BRICS and Africa, 1960-2013: The struggle to get out from under

BRICS leaders
By Gary Hicks
Apr 4, 2013

This past week the heads of state of Brazil, Russia, India, China, and South Africa (BRICS, for short) met in Durban, South Africa. These four sub-continental nations constitute a conscious bloc of middle-developing countries that share an interest in working with one other, in order not to become individually beholden to the traditional European-led World Bank and International Monetary Fund. That shared interest has taken a major step forward in the projected establishment of a development bank, co-administered by BRICS. 

To say the least, international imperialism is in no way amused by these developments. They are particularly disturbed by the awesome role that Peoples Republic of China has played in bringing the other nations together. All of the non-Chinese BRICS members have both major export and import trade relations with China. In the particular case of Africa, most of that continent's fifty-plus nations enjoy relations with China through the Forum on China-Africa Commerce: FOCAC.

Urban and rural infrastructure is being built, very often not directly related to exports out of country, as was the case in colonial times. People in the Democratic Republic of the Congo remember that a little over five decades ago, Belgium left their newly independent country with very few doctors and other experts. Today the Congolese like other African peoples notice that China is training managers and other workforce experts by the tens of thousands, either in the home country or in Beijing. Brazil and India are also present in Africa, but it is China that has gained the ire of U.S and other imperialist lands because of their no-questions-asked-no-strings-attached relations with these nations. All this concerning a continent whose material resources are scarcely beginning to be developed, and where China's trade policies threaten to allow Africa to develop as a continent in its own right. 

These newly developing relations are of a capitalist nature. They could not be otherwise given the global reality in which international trade takes place. Furthermore, China itself is in the throes of fighting for its socialist life. They, to steal a rhetorical flourish from another time, are testing whether their nation or any nation so conceived and dedicated can long endure.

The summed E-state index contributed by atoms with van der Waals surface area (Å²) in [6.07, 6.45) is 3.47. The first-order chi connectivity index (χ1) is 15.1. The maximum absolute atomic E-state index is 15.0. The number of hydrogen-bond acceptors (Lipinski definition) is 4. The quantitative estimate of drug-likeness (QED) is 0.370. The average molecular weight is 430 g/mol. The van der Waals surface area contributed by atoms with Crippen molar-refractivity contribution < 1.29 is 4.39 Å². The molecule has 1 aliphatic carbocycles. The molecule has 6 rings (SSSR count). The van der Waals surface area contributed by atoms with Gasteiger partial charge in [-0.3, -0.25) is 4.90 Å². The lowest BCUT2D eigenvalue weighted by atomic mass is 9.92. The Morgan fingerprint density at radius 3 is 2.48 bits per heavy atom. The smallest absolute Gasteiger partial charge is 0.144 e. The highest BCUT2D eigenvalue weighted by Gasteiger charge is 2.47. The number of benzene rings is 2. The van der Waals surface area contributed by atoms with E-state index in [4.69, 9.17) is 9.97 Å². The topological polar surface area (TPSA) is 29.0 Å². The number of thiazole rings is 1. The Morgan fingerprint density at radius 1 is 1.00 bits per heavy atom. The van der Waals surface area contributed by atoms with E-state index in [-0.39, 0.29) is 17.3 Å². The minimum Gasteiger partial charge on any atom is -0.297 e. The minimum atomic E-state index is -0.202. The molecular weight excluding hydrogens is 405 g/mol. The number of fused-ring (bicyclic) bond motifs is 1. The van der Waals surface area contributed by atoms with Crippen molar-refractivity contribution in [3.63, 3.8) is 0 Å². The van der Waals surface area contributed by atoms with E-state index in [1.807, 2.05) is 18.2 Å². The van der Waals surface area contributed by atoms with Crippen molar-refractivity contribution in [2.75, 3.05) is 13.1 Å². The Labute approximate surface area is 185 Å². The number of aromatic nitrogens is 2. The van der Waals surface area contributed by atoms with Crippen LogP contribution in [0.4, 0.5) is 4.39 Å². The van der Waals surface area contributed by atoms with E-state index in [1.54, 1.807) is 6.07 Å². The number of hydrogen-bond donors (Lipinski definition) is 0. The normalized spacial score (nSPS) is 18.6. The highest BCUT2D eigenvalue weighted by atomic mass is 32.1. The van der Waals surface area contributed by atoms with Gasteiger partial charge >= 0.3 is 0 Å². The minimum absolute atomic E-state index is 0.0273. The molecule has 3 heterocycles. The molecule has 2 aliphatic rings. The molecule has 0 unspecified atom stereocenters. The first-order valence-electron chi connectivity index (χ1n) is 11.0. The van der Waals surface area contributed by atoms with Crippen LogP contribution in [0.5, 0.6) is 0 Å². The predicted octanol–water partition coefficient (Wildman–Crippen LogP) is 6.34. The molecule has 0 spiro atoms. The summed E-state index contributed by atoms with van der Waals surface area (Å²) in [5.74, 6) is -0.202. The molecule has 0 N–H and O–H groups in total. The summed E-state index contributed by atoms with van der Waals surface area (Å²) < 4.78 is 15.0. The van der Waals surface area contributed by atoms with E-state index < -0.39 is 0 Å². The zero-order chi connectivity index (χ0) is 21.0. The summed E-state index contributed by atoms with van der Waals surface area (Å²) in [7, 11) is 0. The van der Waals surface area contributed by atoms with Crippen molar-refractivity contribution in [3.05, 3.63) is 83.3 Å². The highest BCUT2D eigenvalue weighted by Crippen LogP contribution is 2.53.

There are incidents of worker exploitation and abuse, alongside the good news that Africa is developing its own working class. Political corruption and civil war exist alongside the fits and starts of development and processes of self-determination. The COSATU (Congress of South African Trade Unions) invited the trade union federations and other workers organizations from the BRICS countries to discuss these matters. In addition, groundworks.org.za and others sponsored a series of plenaries and public marches under the theme "brics from below". These gatherings and demonstrations expressed concern for the varying forms of exploitation, oppression (especially of women), repression, disrespect for the environment, and a host of other causes of concern. The statements of both of these coalitions are reflective of a consensus amongst these forces concerning what the BRICS governments need to pay heed to, as regards the rights of their respective countries' working people. 

Deborah Braughtigam has monitored China-Africa trade relations for years by. Her website telegraphs no punches in identifying, analyzing, explaining, and interpreting the relations of China and most of the countries of the African continent. I also highly recommend her book on the subject, The Dragon's Gift. The Real Story of China in Africa.

The events of this past week have left a lot of people scratching their heads as to what the BRICS gathering is heralding. Will it become a center of politico-economic liberation from the likes of the World Bank and the IMF? Or will it become a new center for an updated scramble for Africa? Has China's international reputation been enhanced? Or has the past week added grist to the mill of suspicion as to China's intentions? Time will tell.

In the meantime, we who would develop an anti-imperialist view and practice must be governed by Malcolm X's maxim: that history is best qualified to reward all research. We need to get a basic understanding of the history of colonialism, neo-colonialism since the late 1950s and some introduction to the origins of the "generations of resistance" to colonialism, racialism, and their relation to imperialism.

This Al Jazeera video above is a very decent introduction to to post-1960s Africa until roughly now. C.L.R James's two-part speech on Pan Africanism given in 1973, works as an introduction to those small circles of African leaders of different ideological bents, who shaped much of post-1945 African leadership, both in the struggle to end colonialism, and trying to provide direction for the independent countries and the continent in the post-colonial period. Walter Rodney’s book (full text here) is in my estimation what some young people today call “da bomb”, but which most of us reading this would simply call awesome.  

More soon.

The views expressed here are those of the author and do not necessarily represent those of the entire War Times project

Gary Hicks reads and writes/publishes poetry, runs a venue in Berkeley, where he resides. He is also involved in researching materials on Peoples Republic of China, and particularly that country's growing relations with the African continent. Finally, he is slowly getting involved in housing issues in Berkeley.

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